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Khatami Fears Tug of War Will Open Iran to Extremists

Los Angeles Times
September 9, 2000

UNITED NATIONS -- President Mohammad Khatami warned Thursday that growing polarization over the direction of Iran's post-revolutionary society may trigger new confrontations and violence and has already forced his government to slow the pace of change.

In a sobering assessment of Iran's internal strife, Khatami pledged that he still stands for sweeping reforms in the Islamic theocracy. But he warned that public demands for change "should not rise beyond what is possible."

"The people have a certain understanding of their rights, which may be more than the government can offer right now," he said, with exceptional candor, to a small group of reporters at the U.N. Millennium Summit.

In a message that will echo back home, he also cautioned that reformers "have to be careful not to lose what we have achieved" so far.

Because of serious differences between rival camps, Iran's leadership cannot leave society "in a state that is vulnerable to various forces that endanger peace and security," he added at a later news conference.

The charismatic Iranian leader, whose upset election three years ago led to widespread expectations of political and social openings, even indicated that he may be only a transition figure as the strategic and oil-rich country struggles to move from a revolutionary society toward a new form of Islamic democracy.

It has been an escalating battle to achieve those reforms. During the past six months, the two most outspoken elements in the pro-Khatami reform movement--young people, who account for about 65% of Iran's population of 70 million, and the independent media--have faced increasing repression at the hands of conservatives and surrogate vigilantes.

Twenty reformist papers have been silenced and many journalists imprisoned.

Last month, Iran witnessed a week of unrest in the western city of Khorramabad after conservative vigilantes attacked two leading reformist intellectuals who had flown in to address a national summit of student leaders. The two were eventually forced to flee back to Tehran, the capital, without giving their speeches. Sporadic clashes during the national student conference left dozens injured and only petered out last weekend, according to local reports.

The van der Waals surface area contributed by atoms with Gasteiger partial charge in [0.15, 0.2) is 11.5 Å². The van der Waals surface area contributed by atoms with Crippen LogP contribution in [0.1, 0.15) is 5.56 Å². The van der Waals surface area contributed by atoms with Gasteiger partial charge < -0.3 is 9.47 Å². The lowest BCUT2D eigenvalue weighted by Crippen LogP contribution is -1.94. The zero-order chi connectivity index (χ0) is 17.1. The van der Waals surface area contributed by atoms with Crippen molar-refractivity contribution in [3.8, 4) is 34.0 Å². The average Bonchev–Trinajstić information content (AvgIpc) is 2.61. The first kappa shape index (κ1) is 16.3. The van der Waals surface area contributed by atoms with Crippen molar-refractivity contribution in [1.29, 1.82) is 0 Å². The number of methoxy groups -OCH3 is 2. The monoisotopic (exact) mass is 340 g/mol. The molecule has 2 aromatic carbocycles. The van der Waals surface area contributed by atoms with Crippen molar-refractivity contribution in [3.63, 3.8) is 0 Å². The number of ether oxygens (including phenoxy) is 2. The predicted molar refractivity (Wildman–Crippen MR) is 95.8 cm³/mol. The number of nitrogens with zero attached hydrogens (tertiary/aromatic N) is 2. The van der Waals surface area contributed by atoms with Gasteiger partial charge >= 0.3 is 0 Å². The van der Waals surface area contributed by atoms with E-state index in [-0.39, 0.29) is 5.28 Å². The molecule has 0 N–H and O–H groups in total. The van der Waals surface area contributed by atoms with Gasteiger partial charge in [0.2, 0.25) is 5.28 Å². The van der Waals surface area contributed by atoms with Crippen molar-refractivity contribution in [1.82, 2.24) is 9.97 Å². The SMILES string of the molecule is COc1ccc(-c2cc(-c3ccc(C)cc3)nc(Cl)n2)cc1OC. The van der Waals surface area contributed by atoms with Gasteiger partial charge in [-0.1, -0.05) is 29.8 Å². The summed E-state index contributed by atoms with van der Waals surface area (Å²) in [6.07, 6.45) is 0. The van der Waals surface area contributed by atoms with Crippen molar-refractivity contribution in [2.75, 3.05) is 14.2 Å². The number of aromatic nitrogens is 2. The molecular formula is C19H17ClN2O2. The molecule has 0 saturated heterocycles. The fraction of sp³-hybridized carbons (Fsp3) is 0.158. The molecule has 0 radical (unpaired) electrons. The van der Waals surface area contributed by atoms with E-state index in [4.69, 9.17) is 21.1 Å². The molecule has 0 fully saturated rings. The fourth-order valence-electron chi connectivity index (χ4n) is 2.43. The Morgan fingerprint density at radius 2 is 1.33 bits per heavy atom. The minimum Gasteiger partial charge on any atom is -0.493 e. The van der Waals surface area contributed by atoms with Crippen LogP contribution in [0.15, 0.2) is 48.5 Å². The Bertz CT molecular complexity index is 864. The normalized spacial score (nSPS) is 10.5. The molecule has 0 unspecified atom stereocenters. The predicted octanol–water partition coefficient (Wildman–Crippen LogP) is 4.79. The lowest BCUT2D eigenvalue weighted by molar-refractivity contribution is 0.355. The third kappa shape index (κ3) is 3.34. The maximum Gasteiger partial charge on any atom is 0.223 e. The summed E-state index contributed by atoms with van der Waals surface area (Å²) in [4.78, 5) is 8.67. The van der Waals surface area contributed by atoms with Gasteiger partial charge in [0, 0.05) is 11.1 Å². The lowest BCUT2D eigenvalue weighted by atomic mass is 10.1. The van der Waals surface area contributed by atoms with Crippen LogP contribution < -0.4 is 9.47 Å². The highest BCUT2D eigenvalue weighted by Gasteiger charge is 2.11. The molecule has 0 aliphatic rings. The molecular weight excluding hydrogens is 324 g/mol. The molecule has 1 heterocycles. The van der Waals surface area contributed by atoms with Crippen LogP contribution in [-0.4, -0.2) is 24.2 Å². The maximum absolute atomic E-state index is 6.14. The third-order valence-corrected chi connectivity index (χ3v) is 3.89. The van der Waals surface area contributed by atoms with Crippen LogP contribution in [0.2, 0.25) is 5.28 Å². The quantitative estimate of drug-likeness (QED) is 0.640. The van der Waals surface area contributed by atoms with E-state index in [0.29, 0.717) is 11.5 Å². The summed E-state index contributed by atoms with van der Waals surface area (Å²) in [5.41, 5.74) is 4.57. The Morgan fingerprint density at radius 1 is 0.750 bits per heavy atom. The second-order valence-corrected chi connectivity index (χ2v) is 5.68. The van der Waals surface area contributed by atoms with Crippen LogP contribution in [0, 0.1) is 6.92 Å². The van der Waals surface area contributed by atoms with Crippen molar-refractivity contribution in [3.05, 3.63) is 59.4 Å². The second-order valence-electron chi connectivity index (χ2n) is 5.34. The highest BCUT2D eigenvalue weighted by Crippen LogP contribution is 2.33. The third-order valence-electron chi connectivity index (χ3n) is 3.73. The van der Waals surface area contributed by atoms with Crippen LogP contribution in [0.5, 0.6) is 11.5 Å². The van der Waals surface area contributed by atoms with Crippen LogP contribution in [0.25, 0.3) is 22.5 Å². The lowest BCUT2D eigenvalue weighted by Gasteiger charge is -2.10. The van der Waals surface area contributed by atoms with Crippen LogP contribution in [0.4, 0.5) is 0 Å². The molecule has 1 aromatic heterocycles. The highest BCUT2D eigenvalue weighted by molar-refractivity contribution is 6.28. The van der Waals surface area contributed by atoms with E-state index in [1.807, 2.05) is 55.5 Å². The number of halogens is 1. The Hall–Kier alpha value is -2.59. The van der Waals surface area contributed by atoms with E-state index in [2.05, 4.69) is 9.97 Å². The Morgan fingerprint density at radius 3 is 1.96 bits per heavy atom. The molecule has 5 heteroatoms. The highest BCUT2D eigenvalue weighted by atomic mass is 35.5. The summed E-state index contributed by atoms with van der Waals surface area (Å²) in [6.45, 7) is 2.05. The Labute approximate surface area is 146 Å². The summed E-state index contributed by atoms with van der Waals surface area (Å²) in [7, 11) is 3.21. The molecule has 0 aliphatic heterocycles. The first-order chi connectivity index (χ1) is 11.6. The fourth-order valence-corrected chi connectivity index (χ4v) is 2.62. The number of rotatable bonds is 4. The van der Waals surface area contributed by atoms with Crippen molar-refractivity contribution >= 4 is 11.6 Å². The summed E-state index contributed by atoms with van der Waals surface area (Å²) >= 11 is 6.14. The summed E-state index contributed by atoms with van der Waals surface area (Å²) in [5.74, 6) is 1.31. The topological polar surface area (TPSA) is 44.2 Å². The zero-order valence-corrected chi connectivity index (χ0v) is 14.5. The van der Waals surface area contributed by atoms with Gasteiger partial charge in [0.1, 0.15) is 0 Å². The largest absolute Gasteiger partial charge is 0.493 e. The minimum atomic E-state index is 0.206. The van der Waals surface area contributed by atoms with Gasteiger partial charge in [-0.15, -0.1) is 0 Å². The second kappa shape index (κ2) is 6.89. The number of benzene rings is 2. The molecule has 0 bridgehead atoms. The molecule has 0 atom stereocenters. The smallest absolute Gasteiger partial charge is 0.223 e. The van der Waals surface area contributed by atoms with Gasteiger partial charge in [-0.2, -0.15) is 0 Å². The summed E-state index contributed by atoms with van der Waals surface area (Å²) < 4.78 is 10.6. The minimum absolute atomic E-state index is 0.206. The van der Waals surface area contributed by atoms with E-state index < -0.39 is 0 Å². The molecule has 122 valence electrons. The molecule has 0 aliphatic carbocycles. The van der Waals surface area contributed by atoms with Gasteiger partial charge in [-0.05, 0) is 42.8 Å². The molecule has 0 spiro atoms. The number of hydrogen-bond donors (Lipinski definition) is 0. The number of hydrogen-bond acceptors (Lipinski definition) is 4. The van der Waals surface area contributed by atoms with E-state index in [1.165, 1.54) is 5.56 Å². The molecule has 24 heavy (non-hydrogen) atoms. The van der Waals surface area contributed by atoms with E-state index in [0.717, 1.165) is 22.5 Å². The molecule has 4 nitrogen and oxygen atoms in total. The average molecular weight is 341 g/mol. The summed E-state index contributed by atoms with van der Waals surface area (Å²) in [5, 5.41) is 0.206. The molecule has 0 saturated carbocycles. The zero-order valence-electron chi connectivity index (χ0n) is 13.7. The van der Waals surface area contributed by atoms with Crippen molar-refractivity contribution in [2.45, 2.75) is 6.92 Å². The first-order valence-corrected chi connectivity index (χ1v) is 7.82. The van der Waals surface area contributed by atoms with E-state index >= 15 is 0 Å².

The Iranian president conceded his own frustration at the clampdown on the media by the nation's conservative judiciary and said he hoped that the papers eventually will be allowed to reopen. But he said he would not invoke powers beyond his constitutional mandate to respond, implying--but not formally charging--that others were working outside the law.

At the same time, he acknowledged the dangers of failing the 70% majority that elected him in 1997 and went on to elect reformist city councils in 1999 and a reformist majority in parliament earlier this year.

"Any effort that would lead to failure of reform will lead to a disheartening of the people and pave the way for destruction of the will of the people--and for extremist groups to enter the scene," he said at the news conference.

"Extremism in any form, in any direction, is unwanted, whether it's in the name of freedom or of suppressing the rights of the people, so we must create a balance," he said.

Khatami's admission that his reform agenda is in trouble was a stark contrast to his other appearance at the U.N. two years ago, when he heralded a new era of openness and democracy in the Islamic Republic. This year he stressed that reform did not mean "a denial of the past" or "an overthrow of the system" and said it was unfair to compare two or three centuries of democracy in the West with countries such as Iran.

In line with the gradual thaw between Iran and the United States--which has played out in New York this week with President Clinton and Secretary of State Madeleine Albright both making highly visible efforts to listen to the Iranian leader's two U.N. speeches--Khatami called for a formal apology for the CIA's role in a 1953 coup. That U.S. support helped topple a nationalist leader and allowed Iran's pro-Western shah, Mohammed Reza Pahlavi, to return and rule for a quarter-century more.

"If the Americans agree to do this, it will be a very big step," he said.

In a more sweeping statement that could herald an eventual thaw toward Israel too, Khatami said his government's "detente policy is open to all countries of the world. We don't welcome animosity or tension with any country."

The Iranian president, who is holding about 40 bilateral meetings with other world leaders during the U.N. summit, said President Vladimir V. Putin wants to strengthen Russia's strategic relationship with Iran. Tehran welcomes the overture because of shared interests in the regional problems of the Caspian Sea, Central Asia and the Caucasus Mountains, and the potential for technical and industrial cooperation.

Closer relations also would "pave the way to marginalize external powers" trying to meddle in the region, he said, without specifying which nations.



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